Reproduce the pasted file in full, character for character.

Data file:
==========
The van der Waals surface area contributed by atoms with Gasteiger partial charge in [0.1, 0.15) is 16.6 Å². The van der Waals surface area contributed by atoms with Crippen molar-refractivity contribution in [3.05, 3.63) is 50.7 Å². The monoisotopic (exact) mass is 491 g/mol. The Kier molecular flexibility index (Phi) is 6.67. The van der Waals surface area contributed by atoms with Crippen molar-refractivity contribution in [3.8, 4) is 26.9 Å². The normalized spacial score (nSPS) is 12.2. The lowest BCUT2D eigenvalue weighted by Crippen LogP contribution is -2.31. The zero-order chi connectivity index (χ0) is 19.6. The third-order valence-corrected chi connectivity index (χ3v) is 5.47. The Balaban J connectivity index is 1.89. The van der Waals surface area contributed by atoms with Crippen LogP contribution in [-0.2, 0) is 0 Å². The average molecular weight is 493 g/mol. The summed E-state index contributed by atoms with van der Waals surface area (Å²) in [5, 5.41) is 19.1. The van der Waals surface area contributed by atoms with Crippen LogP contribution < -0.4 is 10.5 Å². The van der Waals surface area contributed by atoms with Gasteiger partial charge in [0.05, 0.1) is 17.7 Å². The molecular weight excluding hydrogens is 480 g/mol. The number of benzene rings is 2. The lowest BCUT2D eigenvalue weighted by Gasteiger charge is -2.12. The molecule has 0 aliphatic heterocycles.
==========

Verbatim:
The van der Waals surface area contributed by atoms with Gasteiger partial charge in [0.1, 0.15) is 16.6 Å². The van der Waals surface area contributed by atoms with Crippen molar-refractivity contribution in [3.05, 3.63) is 50.7 Å². The monoisotopic (exact) mass is 491 g/mol. The Kier molecular flexibility index (Phi) is 6.67. The van der Waals surface area contributed by atoms with Crippen molar-refractivity contribution in [3.8, 4) is 26.9 Å². The normalized spacial score (nSPS) is 12.2. The lowest BCUT2D eigenvalue weighted by Crippen LogP contribution is -2.31. The zero-order chi connectivity index (χ0) is 19.6. The third-order valence-corrected chi connectivity index (χ3v) is 5.47. The Balaban J connectivity index is 1.89. The van der Waals surface area contributed by atoms with Crippen LogP contribution in [-0.2, 0) is 0 Å². The average molecular weight is 493 g/mol. The summed E-state index contributed by atoms with van der Waals surface area (Å²) in [5, 5.41) is 19.1. The van der Waals surface area contributed by atoms with Crippen LogP contribution < -0.4 is 10.5 Å². The van der Waals surface area contributed by atoms with Gasteiger partial charge in [0.05, 0.1) is 17.7 Å². The molecular weight excluding hydrogens is 480 g/mol. The number of benzene rings is 2. The lowest BCUT2D eigenvalue weighted by Gasteiger charge is -2.12. The molecule has 0 aliphatic heterocycles.